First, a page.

Stalls with electrical loads

OK now we are getting somewhere.
Here is what I think you have done; With 14* initial plus 15 to 20 in the can, it is now idling on around 31* timing. This is reflected in the 19 inches of idle vacuum.So to get it to idle at 650 to 700,you had to back out the curb-idle screw, waaay out.By doing that, you shut off the transfer ports and had to give it idle fuel from the mixture screws,which now are richened up. So now it seems to idle pretty good, right. Right up until the engine sees a load, or you gently step on the gas.
EDIT: and here's what I think may be happening;The load drags the rpm down, which causes the timing to EDIT; start to drop out, which immediately causes the engine to want more fuel, but since the transfers are dry, she can't get any gas, so she goes lean and dies.
Sound about right?

"Where's your T-port sync set at?"

Here's what you need to do;
1) Defeat the Vcan
2) Get your T-port synced up, and
3) reset the timing to 14* at 700rpm
4) verify the float level
5) reset the mixture screws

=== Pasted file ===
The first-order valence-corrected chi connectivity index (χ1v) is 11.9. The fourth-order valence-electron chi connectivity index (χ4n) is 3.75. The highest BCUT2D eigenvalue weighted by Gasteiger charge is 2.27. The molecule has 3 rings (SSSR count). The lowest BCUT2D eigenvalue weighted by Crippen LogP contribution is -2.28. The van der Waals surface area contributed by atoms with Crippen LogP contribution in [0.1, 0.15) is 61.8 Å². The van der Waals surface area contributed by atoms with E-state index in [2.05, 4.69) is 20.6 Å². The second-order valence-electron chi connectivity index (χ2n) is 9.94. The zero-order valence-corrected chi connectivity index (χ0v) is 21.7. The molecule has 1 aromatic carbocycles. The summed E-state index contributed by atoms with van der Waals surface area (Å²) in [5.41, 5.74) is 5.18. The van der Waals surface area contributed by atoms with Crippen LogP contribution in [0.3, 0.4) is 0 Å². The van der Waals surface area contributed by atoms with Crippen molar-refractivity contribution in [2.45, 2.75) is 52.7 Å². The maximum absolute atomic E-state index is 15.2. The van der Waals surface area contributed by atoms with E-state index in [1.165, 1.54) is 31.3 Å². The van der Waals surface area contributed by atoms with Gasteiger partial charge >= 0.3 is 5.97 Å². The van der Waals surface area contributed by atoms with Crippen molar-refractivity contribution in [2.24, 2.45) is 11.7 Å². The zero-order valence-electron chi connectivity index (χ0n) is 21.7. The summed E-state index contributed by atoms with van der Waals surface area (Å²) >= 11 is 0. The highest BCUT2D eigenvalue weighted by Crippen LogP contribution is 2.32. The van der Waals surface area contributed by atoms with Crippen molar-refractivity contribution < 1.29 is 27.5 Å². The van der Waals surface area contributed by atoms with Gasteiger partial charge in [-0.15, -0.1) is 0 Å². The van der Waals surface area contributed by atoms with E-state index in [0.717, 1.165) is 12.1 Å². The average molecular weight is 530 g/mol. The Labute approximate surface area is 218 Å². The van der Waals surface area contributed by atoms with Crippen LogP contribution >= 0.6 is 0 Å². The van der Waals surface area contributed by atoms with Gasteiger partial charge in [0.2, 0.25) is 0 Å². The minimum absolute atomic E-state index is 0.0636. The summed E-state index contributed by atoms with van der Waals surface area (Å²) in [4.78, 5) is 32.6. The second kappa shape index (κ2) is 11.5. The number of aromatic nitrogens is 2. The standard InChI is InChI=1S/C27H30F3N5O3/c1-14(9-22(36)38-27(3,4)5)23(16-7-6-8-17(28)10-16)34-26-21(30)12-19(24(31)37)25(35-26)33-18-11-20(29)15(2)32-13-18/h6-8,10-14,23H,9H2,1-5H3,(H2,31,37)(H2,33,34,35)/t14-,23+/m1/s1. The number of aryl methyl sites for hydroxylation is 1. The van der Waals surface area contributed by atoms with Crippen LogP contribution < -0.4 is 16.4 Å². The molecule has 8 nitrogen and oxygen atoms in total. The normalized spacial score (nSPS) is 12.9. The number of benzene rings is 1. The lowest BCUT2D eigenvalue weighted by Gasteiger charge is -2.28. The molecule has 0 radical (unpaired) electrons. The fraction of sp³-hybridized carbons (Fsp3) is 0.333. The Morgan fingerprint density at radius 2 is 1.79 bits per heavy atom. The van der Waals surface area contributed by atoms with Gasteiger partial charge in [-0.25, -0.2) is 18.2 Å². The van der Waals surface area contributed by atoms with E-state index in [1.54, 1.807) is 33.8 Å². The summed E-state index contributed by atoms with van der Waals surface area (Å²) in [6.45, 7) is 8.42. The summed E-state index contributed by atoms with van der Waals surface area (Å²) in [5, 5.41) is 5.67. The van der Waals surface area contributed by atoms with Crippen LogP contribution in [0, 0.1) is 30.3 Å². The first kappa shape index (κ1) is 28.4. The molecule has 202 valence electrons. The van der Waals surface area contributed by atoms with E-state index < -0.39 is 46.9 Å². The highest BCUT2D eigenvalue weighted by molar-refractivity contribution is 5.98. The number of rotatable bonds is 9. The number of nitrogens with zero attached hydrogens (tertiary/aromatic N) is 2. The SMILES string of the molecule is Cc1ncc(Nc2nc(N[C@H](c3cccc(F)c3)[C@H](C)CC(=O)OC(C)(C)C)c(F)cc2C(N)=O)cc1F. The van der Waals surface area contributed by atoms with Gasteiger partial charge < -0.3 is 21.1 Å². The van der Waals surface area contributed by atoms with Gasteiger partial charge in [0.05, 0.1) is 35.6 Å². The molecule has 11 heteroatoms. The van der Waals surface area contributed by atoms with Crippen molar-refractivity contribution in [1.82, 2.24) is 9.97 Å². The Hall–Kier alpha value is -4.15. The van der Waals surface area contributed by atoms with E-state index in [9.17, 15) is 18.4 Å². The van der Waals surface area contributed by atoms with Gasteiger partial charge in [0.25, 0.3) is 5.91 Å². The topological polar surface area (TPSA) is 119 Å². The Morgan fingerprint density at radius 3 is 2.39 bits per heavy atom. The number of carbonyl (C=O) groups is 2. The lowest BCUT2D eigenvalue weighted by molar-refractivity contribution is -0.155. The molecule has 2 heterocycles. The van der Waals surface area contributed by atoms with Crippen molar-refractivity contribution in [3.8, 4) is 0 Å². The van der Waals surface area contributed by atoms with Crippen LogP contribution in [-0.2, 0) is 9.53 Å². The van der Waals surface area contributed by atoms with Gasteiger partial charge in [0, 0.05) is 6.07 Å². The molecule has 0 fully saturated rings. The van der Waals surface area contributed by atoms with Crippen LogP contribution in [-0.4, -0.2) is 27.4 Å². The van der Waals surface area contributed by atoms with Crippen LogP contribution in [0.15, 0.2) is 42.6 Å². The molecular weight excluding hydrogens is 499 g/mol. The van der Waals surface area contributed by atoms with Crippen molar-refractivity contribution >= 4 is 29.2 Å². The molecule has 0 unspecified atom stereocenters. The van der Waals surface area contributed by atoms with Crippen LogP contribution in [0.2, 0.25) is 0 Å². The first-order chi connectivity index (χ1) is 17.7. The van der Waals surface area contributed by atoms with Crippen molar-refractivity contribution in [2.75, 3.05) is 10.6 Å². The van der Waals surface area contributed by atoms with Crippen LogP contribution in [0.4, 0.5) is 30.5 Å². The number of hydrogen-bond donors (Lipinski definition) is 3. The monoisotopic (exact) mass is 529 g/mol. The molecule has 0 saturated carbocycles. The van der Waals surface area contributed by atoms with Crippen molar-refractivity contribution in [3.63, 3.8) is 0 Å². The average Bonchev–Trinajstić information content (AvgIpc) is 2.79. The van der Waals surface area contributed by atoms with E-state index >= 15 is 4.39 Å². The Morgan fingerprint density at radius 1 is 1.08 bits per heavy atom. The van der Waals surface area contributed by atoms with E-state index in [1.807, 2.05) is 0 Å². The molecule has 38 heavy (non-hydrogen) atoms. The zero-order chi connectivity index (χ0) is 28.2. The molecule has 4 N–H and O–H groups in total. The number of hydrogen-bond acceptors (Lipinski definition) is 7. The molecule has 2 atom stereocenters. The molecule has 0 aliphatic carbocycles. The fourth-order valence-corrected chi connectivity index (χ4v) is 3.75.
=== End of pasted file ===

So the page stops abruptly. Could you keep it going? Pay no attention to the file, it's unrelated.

6) put the Vcan back on the timed port
7) Prove the power timing is limited to 34/35;whatever it takes to stay out of detonation. And more is not necessarily better.

the T-port sync is right when the exposed part of the slot, under the primary blades ,is looking like a little square to a little taller than wide.Once this is established try not to dink around with the curb idle screw any more than about 1/2 turn,either way .
If the idle speed does not dial in with the T-port synced, then you have to use the secondary cracking screw to fine tune it.

If you have a carb with no idle fuel on the secondary side, sometimes the engine doesn't like very much secondary air.If that happens to you, you will need to figure out an alternate way to give the engine the air that she wants, but do not stray far from the T-port sync..